Getting breakfast:

We left at 7 am to explore our area, which was really lovely with lots of locals going to work, students going to schools, and just quiet little alleys.

After a good half hour we found our first street vendor and had a spring onion crepe, walked a bit more, enjoyed nice sunny yet cold weather and got back. We were trying to find a supermarket of some sort to buy some tea and coffee, but there were only convenience hole-in-the-wall stores with beer, cigarettes, some meat snacks. The only coffee we could find was Nescafe 3 in 1 and bottled tea stuff – both options way too sweet for us. So at this point we were kind of regretting not packing more stuff into our 6kg snackpack!

Google beforehand:

So far: no traffic, rather clean, good weather, tasty food, and polite people. Only a few spitters. The most exciting thing – electric bikes. Most unexciting – no info in English on the internet! Among the very limited search results that Bing returns, more than half of the pages don’t open. So what you’re left with are mostly the sites from Chinese government, but luckily at least Trip Advisor and Wiki travel aren’t blocked.

The interesting thing is that at every metro station you have to put your bags through a scanner and walk through detectors yourself – just like at the airport! At the Tianmen metro stop we went up, and straight away went back inside the metro. There was YET another security check to actually pass through to the enormous public area where the famous square is. Yes, we know it’s a “must see” square. But when we saw thousands and thousands of Chinese tourists flocking through the security gates like a herd of sheep we didn’t think twice before turning back. The weather was screaming to chill and enjoy the sunshine and blue skies. Tourist groups… In China they don’t just have a guide with a flag and a microphone at the front, they take it to the next level – the group members all have matching caps and some groups even matching jumpers!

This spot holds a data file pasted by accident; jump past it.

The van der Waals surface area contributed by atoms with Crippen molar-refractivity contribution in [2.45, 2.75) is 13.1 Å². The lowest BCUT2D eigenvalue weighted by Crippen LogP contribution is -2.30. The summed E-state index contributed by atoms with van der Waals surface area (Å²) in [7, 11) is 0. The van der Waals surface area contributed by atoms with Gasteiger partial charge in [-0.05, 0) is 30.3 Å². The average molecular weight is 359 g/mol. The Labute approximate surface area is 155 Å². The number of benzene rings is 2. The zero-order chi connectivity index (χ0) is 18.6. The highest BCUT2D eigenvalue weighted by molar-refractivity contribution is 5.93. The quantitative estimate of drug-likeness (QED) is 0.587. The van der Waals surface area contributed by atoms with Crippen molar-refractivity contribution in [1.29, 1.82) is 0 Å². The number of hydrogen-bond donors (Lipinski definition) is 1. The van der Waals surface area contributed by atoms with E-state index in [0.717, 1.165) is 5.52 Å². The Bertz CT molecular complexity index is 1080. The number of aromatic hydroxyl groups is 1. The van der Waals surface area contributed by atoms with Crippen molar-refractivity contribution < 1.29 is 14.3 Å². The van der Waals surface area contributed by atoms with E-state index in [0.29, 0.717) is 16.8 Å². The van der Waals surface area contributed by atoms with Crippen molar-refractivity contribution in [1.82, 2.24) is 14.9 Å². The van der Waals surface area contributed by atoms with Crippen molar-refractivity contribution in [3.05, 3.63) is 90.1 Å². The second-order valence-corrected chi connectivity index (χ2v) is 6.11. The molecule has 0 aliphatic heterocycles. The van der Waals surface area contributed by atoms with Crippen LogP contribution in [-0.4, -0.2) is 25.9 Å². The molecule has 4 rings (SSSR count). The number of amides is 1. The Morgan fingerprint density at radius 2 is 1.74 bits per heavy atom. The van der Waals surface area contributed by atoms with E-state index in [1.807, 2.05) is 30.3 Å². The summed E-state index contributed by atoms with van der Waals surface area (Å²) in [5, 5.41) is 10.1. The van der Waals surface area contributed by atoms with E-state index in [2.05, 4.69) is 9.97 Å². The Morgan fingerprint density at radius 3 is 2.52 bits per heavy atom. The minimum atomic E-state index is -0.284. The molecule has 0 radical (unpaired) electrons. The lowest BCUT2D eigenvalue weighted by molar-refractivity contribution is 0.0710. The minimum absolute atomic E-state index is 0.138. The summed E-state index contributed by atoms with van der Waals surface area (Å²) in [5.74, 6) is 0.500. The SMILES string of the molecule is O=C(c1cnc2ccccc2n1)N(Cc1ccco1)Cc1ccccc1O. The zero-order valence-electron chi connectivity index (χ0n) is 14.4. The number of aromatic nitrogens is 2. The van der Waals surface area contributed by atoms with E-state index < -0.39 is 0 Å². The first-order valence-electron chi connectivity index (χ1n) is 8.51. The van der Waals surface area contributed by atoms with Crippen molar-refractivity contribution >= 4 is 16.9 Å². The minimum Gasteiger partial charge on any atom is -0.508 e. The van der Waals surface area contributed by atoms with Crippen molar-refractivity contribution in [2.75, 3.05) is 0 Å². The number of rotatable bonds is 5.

This is the first trip where we wished we had planned every single detail while we were still in Thailand. Usually we use the travelling time (planes, trains, waiting at the airports and stations) to plan the nitty gritty stuff, but here, thanks to the Great (Fire)wall of China, we had no access to any non-mainstream information. Simply finding a supermarket was a half-day task. The whole shopping area with the supermarket is around the Wangfujing metro stop, and we haven’t really seen any fruits or vegetables being sold anywhere on the streets.*


Coffee shops, or coffee in general, aren’t as trendy as we thought. However you can find it if you do your research, but it’s more expensive than in central Bangkok. Starbucks is a good indicator for that.

Khao San R… Jing:

The government website claimed that Wangfujing Street is good for shopping. This apparently famous shopping / walking street is almost the Khaosan road of Beijing, but worse – almost every food stand had live baby scorpions on sticks, and those poor little things were still wiggling. Yuuuuuck!